PROTECTING PARTICIPANTS AND RESEARCHERS
Anonymous participants who have consented to take part
There must be a clear justification for the use of deception online, not least because of the difficulties associated with debriefing. Note that deception also includes ‘lurking’ i.e. joining a group as a member but using the membership to gather data, or deliberately misleading information.
Anonymous participants who are observed without their knowledge
UNDERSTANDING OF PUBLIC AND PRIVATE SPACE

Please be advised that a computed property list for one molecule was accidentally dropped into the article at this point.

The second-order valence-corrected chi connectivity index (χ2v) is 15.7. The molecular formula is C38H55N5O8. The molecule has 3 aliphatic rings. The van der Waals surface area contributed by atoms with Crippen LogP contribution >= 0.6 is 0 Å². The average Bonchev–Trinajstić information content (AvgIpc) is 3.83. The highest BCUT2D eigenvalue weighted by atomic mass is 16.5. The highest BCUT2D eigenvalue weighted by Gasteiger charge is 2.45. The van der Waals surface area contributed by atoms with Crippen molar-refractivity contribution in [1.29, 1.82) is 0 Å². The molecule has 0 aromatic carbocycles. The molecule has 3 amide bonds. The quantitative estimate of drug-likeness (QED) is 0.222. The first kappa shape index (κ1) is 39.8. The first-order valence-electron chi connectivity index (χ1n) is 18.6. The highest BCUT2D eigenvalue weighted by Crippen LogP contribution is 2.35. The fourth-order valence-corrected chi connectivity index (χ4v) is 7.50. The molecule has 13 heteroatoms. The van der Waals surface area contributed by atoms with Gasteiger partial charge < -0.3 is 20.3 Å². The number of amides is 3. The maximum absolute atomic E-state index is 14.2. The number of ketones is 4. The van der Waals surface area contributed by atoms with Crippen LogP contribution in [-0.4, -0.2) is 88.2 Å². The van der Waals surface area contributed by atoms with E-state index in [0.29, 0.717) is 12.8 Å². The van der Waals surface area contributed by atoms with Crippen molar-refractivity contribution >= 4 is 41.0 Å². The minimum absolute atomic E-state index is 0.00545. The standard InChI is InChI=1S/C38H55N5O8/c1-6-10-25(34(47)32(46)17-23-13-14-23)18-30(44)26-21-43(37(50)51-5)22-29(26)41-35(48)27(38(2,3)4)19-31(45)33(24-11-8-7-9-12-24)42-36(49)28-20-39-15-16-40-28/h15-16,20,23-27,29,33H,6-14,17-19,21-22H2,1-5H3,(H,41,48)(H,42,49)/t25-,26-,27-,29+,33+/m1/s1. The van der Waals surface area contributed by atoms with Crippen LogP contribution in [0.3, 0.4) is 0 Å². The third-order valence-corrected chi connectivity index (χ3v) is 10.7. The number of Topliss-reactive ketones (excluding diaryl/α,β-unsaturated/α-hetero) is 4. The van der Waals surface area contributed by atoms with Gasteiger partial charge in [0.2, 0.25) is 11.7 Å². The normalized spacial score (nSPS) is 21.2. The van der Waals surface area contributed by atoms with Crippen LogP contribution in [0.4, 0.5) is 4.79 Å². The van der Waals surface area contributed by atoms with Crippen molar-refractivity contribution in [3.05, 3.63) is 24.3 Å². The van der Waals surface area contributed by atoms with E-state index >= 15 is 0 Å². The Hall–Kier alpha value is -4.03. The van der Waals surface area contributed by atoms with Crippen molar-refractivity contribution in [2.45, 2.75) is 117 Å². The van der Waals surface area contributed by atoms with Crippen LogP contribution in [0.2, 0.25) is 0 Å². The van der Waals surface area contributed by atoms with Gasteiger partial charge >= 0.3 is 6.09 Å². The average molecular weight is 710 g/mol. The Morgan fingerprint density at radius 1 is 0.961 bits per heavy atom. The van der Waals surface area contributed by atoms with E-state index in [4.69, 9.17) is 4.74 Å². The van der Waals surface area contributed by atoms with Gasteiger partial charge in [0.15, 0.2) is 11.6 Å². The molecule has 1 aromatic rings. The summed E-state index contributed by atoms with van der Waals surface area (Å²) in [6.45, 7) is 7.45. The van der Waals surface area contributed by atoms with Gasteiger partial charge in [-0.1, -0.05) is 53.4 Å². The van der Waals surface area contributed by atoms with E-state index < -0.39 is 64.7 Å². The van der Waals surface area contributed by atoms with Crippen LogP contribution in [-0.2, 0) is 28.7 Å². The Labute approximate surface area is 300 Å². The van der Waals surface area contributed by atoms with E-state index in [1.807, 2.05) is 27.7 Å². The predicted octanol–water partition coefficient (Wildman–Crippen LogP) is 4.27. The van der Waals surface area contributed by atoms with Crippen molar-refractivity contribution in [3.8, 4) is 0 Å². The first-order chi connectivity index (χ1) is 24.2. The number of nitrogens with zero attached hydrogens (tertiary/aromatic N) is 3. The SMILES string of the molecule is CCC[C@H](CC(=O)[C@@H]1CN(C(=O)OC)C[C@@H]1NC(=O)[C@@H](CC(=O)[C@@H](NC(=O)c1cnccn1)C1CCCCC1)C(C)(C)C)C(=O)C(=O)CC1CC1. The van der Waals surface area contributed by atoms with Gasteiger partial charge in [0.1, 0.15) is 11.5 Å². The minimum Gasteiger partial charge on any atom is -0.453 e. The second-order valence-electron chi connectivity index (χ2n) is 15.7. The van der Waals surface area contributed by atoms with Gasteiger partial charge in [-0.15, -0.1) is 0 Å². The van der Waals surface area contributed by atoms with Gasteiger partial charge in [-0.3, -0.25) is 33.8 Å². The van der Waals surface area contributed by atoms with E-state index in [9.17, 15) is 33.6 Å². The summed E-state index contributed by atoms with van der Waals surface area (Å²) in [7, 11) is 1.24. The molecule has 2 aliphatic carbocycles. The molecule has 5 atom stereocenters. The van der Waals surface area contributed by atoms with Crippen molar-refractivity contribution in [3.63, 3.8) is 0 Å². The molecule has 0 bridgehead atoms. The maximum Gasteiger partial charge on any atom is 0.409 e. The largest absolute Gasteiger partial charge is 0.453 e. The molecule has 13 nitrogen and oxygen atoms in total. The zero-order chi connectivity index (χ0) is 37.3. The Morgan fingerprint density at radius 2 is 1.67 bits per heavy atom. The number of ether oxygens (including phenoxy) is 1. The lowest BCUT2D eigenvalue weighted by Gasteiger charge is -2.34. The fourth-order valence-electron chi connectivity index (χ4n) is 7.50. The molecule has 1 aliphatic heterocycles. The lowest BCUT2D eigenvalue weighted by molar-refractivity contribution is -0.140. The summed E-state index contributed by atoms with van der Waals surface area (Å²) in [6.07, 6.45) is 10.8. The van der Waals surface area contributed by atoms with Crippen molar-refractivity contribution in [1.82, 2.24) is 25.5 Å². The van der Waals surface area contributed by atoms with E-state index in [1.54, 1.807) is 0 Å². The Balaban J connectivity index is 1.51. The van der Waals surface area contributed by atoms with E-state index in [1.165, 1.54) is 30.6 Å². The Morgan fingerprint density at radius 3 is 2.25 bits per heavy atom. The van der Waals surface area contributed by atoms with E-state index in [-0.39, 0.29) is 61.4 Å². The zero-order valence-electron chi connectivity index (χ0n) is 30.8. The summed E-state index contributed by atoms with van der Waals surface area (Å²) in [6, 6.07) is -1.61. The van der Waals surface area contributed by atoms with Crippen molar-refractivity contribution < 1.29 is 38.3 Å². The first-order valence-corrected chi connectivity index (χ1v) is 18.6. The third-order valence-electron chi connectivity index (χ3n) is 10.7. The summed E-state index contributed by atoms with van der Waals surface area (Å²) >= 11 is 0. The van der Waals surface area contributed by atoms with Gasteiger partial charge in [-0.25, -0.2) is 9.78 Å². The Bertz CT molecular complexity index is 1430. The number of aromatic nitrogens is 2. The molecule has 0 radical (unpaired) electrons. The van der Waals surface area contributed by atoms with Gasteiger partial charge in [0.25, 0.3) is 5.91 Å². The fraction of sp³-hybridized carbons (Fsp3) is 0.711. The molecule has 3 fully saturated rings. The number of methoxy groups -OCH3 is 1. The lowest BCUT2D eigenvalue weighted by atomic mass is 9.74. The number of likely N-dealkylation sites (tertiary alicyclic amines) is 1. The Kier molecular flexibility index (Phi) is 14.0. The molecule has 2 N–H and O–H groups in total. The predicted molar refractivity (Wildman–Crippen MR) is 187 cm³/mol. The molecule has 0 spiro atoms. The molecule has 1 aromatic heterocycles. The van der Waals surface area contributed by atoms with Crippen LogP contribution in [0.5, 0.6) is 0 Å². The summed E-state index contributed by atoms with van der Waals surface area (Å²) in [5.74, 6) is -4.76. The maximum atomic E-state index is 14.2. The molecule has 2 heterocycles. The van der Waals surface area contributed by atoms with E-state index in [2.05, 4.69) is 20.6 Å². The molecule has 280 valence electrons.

New technology blurs the boundary between public and private space. The fact that private conversations can be made public through changes in access, the fact that publicly accessible Internet resources may be copyrighted, and the fact that research data might be more visible and permanent than in traditional research all serve to complicate the issue. Participants may consider their publicly accessible Internet activity to be private (note that observation of public behaviour should take place only where people would reasonably expect to be observed by strangers). The ESRC research ethics framework states ‘Information provided in forums or spaces on the Internet and Web that are intentionally public would be valid to consider ‘in the public domain’, but the public nature of any communication or information on the Internet should always be critically examined, and the identity of individuals protected unless it is critical to the research, such as in statements by public officials.’ Researchers should respect participants’ rights to privacy and the extent to which observations may cause harm to participants i.e. considering the additional risks over-and-above the risks that already exist through the participants’ use of the resource. One such risk is the use of direct quotes or pseudonyms used by Internet users in research reports that might facilitate the identification of individuals through search engines – individuals should fully understand and consent to this. Public and private space is discussed further by Roseberg (2010).